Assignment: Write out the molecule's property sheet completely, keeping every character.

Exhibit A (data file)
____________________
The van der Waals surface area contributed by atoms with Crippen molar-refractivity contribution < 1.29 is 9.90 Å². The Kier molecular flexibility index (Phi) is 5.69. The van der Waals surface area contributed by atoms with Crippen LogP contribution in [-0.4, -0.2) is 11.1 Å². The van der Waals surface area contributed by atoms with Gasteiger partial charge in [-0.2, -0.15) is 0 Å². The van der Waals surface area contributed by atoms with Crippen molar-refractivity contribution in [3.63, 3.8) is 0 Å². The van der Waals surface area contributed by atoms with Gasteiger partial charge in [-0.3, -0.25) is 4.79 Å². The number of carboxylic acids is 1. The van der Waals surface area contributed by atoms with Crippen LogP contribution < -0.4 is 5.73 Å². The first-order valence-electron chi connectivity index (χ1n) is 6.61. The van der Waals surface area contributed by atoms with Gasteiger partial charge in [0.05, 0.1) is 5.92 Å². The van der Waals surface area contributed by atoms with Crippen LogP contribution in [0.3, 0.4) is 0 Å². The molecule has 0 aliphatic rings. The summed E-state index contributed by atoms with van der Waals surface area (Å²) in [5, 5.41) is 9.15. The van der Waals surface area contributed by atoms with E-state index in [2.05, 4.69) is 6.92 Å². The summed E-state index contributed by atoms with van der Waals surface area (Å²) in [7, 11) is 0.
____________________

The van der Waals surface area contributed by atoms with Crippen molar-refractivity contribution < 1.29 is 9.90 Å². The Kier molecular flexibility index (Phi) is 5.69. The van der Waals surface area contributed by atoms with Crippen LogP contribution in [-0.4, -0.2) is 11.1 Å². The van der Waals surface area contributed by atoms with Gasteiger partial charge in [-0.2, -0.15) is 0 Å². The van der Waals surface area contributed by atoms with Crippen molar-refractivity contribution in [3.63, 3.8) is 0 Å². The van der Waals surface area contributed by atoms with Gasteiger partial charge in [-0.3, -0.25) is 4.79 Å². The number of carboxylic acids is 1. The van der Waals surface area contributed by atoms with Crippen LogP contribution < -0.4 is 5.73 Å². The first-order valence-electron chi connectivity index (χ1n) is 6.61. The van der Waals surface area contributed by atoms with Gasteiger partial charge in [0.05, 0.1) is 5.92 Å². The van der Waals surface area contributed by atoms with Crippen LogP contribution in [0.3, 0.4) is 0 Å². The molecule has 0 aliphatic rings. The summed E-state index contributed by atoms with van der Waals surface area (Å²) in [5, 5.41) is 9.15. The van der Waals surface area contributed by atoms with E-state index in [2.05, 4.69) is 6.92 Å². The summed E-state index contributed by atoms with van der Waals surface area (Å²) in [7, 11) is 0.